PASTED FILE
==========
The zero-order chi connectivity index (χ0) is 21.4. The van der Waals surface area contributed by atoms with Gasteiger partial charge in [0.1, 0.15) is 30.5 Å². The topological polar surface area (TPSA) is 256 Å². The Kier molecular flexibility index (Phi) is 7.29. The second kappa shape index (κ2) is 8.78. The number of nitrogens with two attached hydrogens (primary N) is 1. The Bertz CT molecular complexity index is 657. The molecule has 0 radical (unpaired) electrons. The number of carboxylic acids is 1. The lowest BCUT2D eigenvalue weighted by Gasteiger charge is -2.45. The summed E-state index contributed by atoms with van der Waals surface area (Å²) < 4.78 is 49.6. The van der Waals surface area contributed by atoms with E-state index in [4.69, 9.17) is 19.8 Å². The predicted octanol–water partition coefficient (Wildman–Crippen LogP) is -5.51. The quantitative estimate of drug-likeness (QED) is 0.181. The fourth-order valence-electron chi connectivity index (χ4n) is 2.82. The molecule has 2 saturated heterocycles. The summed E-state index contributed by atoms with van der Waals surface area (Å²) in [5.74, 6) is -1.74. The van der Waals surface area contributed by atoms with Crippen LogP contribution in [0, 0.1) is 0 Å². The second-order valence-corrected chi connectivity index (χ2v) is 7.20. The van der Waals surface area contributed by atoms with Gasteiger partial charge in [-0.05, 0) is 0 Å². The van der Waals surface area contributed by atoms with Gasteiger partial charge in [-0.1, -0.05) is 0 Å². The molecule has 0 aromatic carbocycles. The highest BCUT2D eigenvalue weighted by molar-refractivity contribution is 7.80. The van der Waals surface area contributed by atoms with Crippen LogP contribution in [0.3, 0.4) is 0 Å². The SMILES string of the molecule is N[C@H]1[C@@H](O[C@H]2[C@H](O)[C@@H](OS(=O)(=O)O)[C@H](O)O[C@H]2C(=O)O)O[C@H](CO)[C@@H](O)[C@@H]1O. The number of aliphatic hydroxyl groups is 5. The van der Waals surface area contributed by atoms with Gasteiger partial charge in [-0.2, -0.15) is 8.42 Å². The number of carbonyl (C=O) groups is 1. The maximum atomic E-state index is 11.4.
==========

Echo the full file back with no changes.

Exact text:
The zero-order chi connectivity index (χ0) is 21.4. The van der Waals surface area contributed by atoms with Gasteiger partial charge in [0.1, 0.15) is 30.5 Å². The topological polar surface area (TPSA) is 256 Å². The Kier molecular flexibility index (Phi) is 7.29. The second kappa shape index (κ2) is 8.78. The number of nitrogens with two attached hydrogens (primary N) is 1. The Bertz CT molecular complexity index is 657. The molecule has 0 radical (unpaired) electrons. The number of carboxylic acids is 1. The lowest BCUT2D eigenvalue weighted by Gasteiger charge is -2.45. The summed E-state index contributed by atoms with van der Waals surface area (Å²) < 4.78 is 49.6. The van der Waals surface area contributed by atoms with E-state index in [4.69, 9.17) is 19.8 Å². The predicted octanol–water partition coefficient (Wildman–Crippen LogP) is -5.51. The quantitative estimate of drug-likeness (QED) is 0.181. The fourth-order valence-electron chi connectivity index (χ4n) is 2.82. The molecule has 2 saturated heterocycles. The summed E-state index contributed by atoms with van der Waals surface area (Å²) in [5.74, 6) is -1.74. The van der Waals surface area contributed by atoms with Crippen LogP contribution in [0, 0.1) is 0 Å². The second-order valence-corrected chi connectivity index (χ2v) is 7.20. The van der Waals surface area contributed by atoms with Gasteiger partial charge in [-0.05, 0) is 0 Å². The van der Waals surface area contributed by atoms with Gasteiger partial charge in [-0.1, -0.05) is 0 Å². The molecule has 0 aromatic carbocycles. The highest BCUT2D eigenvalue weighted by molar-refractivity contribution is 7.80. The van der Waals surface area contributed by atoms with Crippen LogP contribution in [0.3, 0.4) is 0 Å². The SMILES string of the molecule is N[C@H]1[C@@H](O[C@H]2[C@H](O)[C@@H](OS(=O)(=O)O)[C@H](O)O[C@H]2C(=O)O)O[C@H](CO)[C@@H](O)[C@@H]1O. The number of aliphatic hydroxyl groups is 5. The van der Waals surface area contributed by atoms with Gasteiger partial charge in [-0.2, -0.15) is 8.42 Å². The number of carbonyl (C=O) groups is 1. The maximum atomic E-state index is 11.4.